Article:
By Zach Howard
(Reuters) - Massachusetts is the most energy efficient state in the nation, pushing previous leader California into second place, according to a study issued on Thursday.
California had held the top spot for the previous four years, since the start of the annual reports by the nonprofit, nonpartisan American Council for an Energy-Efficient Economy.
Next highest-ranking states in the 2011 Energy Efficiency Scorecard were New York, Oregon, Vermont, Washington, Rhode Island, Minnesota, Connecticut and, for the first time in the top 10, Maryland.
The 10 states at the bottom of the list were North Dakota, Wyoming, Mississippi, Kansas, Oklahoma, South Carolina, West Virginia, Missouri, Alabama and South Dakota.
States have kept their momentum toward better energy efficiency despite obstacles such as a sluggish U.S. economy, tight state budgets, and Congress's inability to adopt a comprehensive energy strategy, the group said in its fifth annual report.
Massachusetts Governor Deval Patrick lauded his state's top ranking. "We set aggressive goals and laid the foundation for greater energy efficiency," he said.
Total budgets for electricity efficiency programs jumped to $4.5 billion in 2010, from $3.4 billion in 2009, the report said. Adding in natural gas program budgets of around $1 billion, total energy efficiency budgets reached $5.5 billion last year, with growth continuing in the next decade.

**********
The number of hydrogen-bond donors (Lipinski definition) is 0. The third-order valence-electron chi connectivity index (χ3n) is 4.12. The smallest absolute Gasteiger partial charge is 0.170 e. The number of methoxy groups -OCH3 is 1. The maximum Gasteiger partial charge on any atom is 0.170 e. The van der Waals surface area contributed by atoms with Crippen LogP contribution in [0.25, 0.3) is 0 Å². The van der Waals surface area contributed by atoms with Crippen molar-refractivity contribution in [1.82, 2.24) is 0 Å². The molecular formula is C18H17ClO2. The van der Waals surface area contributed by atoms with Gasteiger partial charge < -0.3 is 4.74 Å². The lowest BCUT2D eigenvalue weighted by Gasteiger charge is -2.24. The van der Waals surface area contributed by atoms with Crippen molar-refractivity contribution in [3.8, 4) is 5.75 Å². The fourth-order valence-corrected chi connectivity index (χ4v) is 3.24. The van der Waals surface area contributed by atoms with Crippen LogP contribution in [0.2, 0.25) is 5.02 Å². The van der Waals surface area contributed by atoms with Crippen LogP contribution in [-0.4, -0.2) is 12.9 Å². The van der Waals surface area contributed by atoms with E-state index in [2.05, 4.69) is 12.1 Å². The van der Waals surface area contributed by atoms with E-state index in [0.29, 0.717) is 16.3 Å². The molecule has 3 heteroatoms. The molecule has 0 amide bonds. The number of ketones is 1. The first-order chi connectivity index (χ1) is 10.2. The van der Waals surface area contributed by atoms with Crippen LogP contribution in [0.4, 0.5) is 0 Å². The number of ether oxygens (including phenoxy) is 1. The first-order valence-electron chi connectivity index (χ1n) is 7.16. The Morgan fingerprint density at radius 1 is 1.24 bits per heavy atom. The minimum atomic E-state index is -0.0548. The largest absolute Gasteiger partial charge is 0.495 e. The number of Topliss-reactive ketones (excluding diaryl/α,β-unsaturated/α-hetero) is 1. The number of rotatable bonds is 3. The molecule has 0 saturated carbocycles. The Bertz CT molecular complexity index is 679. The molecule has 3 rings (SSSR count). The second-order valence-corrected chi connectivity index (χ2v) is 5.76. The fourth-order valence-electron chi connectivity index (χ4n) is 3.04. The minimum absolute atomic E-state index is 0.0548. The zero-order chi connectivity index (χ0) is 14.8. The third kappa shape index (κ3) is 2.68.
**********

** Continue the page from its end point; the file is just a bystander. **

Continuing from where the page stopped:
Some 29 states have adopted or made major progress toward adopting the latest energy-saving building codes for homes and commercial properties -- up from 20 states in 2010 and 10 the previous year, it said.
The organization said about 40 percent of a state's energy efficiency score is based on efforts to use utilities better. These include programs run through utilities that are funded by rate-payers to fund retrofitting or rebates for more efficient lighting. Some states which scored low do not have such utility programs.
Other measures were whether states have incentives for high-efficiency vehicles, public transportation and land-use planning, including denser communities.
(Editing by Barbara Goldberg and Jerry Norton)
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